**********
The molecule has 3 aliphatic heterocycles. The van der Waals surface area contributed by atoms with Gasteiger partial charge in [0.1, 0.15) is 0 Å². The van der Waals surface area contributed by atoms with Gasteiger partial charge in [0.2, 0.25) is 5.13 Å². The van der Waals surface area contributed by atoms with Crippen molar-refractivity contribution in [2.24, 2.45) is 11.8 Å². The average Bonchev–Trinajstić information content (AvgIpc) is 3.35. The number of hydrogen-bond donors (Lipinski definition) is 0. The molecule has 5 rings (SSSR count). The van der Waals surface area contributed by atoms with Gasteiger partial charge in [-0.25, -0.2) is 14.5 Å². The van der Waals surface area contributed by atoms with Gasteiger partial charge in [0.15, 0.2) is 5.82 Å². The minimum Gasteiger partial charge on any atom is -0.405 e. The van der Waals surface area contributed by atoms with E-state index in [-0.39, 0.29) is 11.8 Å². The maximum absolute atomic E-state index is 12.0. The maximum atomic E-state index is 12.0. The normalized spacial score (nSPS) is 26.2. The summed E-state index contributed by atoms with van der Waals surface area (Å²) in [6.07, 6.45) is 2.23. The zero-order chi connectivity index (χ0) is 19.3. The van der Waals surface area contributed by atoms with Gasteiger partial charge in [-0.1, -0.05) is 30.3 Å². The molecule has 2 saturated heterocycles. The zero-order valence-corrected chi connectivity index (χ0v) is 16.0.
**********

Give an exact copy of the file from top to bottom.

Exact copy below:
The molecule has 3 aliphatic heterocycles. The van der Waals surface area contributed by atoms with Gasteiger partial charge in [0.1, 0.15) is 0 Å². The van der Waals surface area contributed by atoms with Gasteiger partial charge in [0.2, 0.25) is 5.13 Å². The van der Waals surface area contributed by atoms with Crippen molar-refractivity contribution in [2.24, 2.45) is 11.8 Å². The average Bonchev–Trinajstić information content (AvgIpc) is 3.35. The number of hydrogen-bond donors (Lipinski definition) is 0. The molecule has 5 rings (SSSR count). The van der Waals surface area contributed by atoms with Gasteiger partial charge in [-0.25, -0.2) is 14.5 Å². The van der Waals surface area contributed by atoms with Gasteiger partial charge in [0.15, 0.2) is 5.82 Å². The minimum Gasteiger partial charge on any atom is -0.405 e. The van der Waals surface area contributed by atoms with E-state index in [-0.39, 0.29) is 11.8 Å². The maximum absolute atomic E-state index is 12.0. The maximum atomic E-state index is 12.0. The normalized spacial score (nSPS) is 26.2. The summed E-state index contributed by atoms with van der Waals surface area (Å²) in [6.07, 6.45) is 2.23. The zero-order chi connectivity index (χ0) is 19.3. The van der Waals surface area contributed by atoms with Gasteiger partial charge in [-0.1, -0.05) is 30.3 Å². The molecule has 2 saturated heterocycles. The zero-order valence-corrected chi connectivity index (χ0v) is 16.0.